Causes and Prevention of High Blood Pressure during Pregnancy

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High blood pressure, or hypertension, is defined as blood pressure higher than 140/90 mm Hg. It remains a major medical condition and problem for some pregnant women. Although, high blood pressure during pregnancy is not always serious. However, it can sometimes cause severe health complications for both mother and developing child.

Causes of High Blood Pressure during Pregnancy
There are several possible causes of high blood pressure during pregnancy. They are:
Being overweight or obese
Failing to stay active
Smoking
Alcohol intake
Primigravida
Family history of kidney disease,
preeclampsia, or chronic hypertension
Multiple gestations
Age above over 40
Assistive technology (such as IVF)

Complications
The main possible complication if high blood pressure is unabated after 20 weeks of pregnancy is preeclampsia. It is a condition that causes serious damage to your organs, including your brain and kidneys. Preeclampsia is also known as toxemia and pregnancyinduced hypertension. Preeclampsia with seizures may become eclampsia. This can be fatal. Adequate prenatal care, including regular doctor’s visits, should be able to spot some of the symptoms of preeclampsia. Symptoms of preeclampsia include: Protein in a urine sample Abnormal swelling in hands and feet Persistent headaches Low birth weight Placental abruption Preterm delivery (defined as delivery prior to 38 weeks of pregnancy), Caesarean sections.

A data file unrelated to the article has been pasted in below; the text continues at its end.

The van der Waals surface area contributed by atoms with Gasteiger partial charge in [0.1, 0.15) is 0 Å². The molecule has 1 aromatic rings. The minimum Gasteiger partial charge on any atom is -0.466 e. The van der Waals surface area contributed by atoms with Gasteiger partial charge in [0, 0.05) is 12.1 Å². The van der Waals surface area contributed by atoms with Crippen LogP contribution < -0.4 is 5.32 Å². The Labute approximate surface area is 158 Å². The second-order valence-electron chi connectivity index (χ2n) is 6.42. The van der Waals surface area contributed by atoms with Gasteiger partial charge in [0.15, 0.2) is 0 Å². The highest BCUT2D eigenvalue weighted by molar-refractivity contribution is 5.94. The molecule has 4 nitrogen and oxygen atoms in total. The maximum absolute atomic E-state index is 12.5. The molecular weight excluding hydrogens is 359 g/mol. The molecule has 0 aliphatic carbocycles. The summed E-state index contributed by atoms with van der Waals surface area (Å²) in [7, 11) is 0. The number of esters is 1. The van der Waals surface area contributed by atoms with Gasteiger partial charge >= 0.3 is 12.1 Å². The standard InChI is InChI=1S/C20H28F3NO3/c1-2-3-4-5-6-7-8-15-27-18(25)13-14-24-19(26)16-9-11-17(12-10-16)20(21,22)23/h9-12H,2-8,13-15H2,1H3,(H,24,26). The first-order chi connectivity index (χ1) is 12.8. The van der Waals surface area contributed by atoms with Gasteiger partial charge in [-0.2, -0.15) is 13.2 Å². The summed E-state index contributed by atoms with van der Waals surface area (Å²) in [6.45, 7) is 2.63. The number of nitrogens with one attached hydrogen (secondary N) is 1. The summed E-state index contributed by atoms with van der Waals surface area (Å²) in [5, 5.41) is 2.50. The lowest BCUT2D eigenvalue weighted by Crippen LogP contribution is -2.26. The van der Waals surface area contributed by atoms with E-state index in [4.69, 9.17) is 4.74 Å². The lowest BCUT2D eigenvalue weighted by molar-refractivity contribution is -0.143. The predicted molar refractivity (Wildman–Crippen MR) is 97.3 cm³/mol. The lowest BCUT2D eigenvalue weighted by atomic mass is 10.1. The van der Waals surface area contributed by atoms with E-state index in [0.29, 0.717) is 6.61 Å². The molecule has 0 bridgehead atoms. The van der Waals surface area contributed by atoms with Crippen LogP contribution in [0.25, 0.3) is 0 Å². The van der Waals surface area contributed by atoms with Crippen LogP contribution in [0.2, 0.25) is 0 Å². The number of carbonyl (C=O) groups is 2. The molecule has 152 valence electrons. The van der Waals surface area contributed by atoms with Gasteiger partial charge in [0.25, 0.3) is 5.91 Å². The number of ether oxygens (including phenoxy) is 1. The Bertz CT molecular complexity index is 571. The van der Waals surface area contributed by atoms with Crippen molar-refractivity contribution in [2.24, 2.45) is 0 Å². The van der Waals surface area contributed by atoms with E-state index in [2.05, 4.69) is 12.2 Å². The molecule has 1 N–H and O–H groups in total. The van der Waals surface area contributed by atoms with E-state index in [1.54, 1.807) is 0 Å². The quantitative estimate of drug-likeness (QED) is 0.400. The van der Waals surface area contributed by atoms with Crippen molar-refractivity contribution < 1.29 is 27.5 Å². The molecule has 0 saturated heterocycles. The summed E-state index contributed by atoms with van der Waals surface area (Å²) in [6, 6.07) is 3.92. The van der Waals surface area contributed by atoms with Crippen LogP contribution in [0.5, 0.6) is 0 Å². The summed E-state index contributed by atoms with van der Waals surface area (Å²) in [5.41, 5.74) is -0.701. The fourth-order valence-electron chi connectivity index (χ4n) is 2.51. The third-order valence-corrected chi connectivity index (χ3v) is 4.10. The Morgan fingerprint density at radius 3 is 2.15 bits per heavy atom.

Prevention
High blood pressure can be prevented through diet and exercise, while it is inevitable not to add some weight during pregnancy; it is recommended that pregnant women consult with their doctors to identify a weight gain target that is healthy for them and also speak with a nutritionist that will keep your specific height and weight in mind when creating a nutrition plan for you. It is important to take preventive measures to help lessen your risk of high blood pressure. You should steer clear of smoking and drinking alcohol, both of which have been known to raise blood pressure. Avoid medications for lowering blood pressure when you are pregnant: ace inhibitors, renin inhibitors and angiotensin receptor blockers.


Managing stress during Pregnancy
Ho
rmonal shifts, psychological and physical changes do cause stress in a pregnant woman. However, when pregnant women find ways to manage their stress levels, blood pressure is less of an issue. Prenatal yoga can be a great tool to manage stress during pregnancy. If yoga poses are too uncomfortable, simply listening to relaxing music while taking the time to meditate is helpful for the body and for the mind. High impact or extensive aerobic exercise is not typically recommended during pregnancy, especially if your body is not used to it. However, taking walks is a great way to relieve stress and stay active.



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